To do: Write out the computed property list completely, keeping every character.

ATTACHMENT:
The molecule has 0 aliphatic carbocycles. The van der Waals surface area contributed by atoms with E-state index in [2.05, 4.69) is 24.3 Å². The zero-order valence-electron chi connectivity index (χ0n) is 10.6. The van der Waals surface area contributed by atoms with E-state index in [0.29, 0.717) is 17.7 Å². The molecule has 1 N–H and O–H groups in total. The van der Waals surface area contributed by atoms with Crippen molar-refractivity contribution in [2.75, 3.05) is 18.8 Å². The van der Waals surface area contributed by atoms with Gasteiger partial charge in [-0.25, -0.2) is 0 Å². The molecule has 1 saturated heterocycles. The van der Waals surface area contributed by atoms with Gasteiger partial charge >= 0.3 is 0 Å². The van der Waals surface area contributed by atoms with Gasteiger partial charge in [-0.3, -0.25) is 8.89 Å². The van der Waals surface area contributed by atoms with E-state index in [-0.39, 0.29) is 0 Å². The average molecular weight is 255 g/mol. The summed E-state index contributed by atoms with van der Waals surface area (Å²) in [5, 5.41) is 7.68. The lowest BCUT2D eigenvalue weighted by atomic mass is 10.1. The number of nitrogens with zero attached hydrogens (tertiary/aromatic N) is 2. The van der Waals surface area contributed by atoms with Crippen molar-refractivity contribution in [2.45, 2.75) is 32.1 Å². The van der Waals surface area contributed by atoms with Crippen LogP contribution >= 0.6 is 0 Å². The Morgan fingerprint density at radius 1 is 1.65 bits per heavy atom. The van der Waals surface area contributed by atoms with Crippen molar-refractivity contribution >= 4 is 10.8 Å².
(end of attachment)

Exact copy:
The molecule has 0 aliphatic carbocycles. The van der Waals surface area contributed by atoms with E-state index in [2.05, 4.69) is 24.3 Å². The zero-order valence-electron chi connectivity index (χ0n) is 10.6. The van der Waals surface area contributed by atoms with E-state index in [0.29, 0.717) is 17.7 Å². The molecule has 1 N–H and O–H groups in total. The van der Waals surface area contributed by atoms with Crippen molar-refractivity contribution in [2.75, 3.05) is 18.8 Å². The van der Waals surface area contributed by atoms with Gasteiger partial charge in [-0.25, -0.2) is 0 Å². The molecule has 1 saturated heterocycles. The van der Waals surface area contributed by atoms with Gasteiger partial charge >= 0.3 is 0 Å². The van der Waals surface area contributed by atoms with Gasteiger partial charge in [-0.3, -0.25) is 8.89 Å². The van der Waals surface area contributed by atoms with E-state index in [-0.39, 0.29) is 0 Å². The average molecular weight is 255 g/mol. The summed E-state index contributed by atoms with van der Waals surface area (Å²) in [5, 5.41) is 7.68. The lowest BCUT2D eigenvalue weighted by atomic mass is 10.1. The number of nitrogens with zero attached hydrogens (tertiary/aromatic N) is 2. The van der Waals surface area contributed by atoms with Crippen molar-refractivity contribution in [2.45, 2.75) is 32.1 Å². The van der Waals surface area contributed by atoms with Crippen LogP contribution >= 0.6 is 0 Å². The Morgan fingerprint density at radius 1 is 1.65 bits per heavy atom. The van der Waals surface area contributed by atoms with Crippen molar-refractivity contribution >= 4 is 10.8 Å².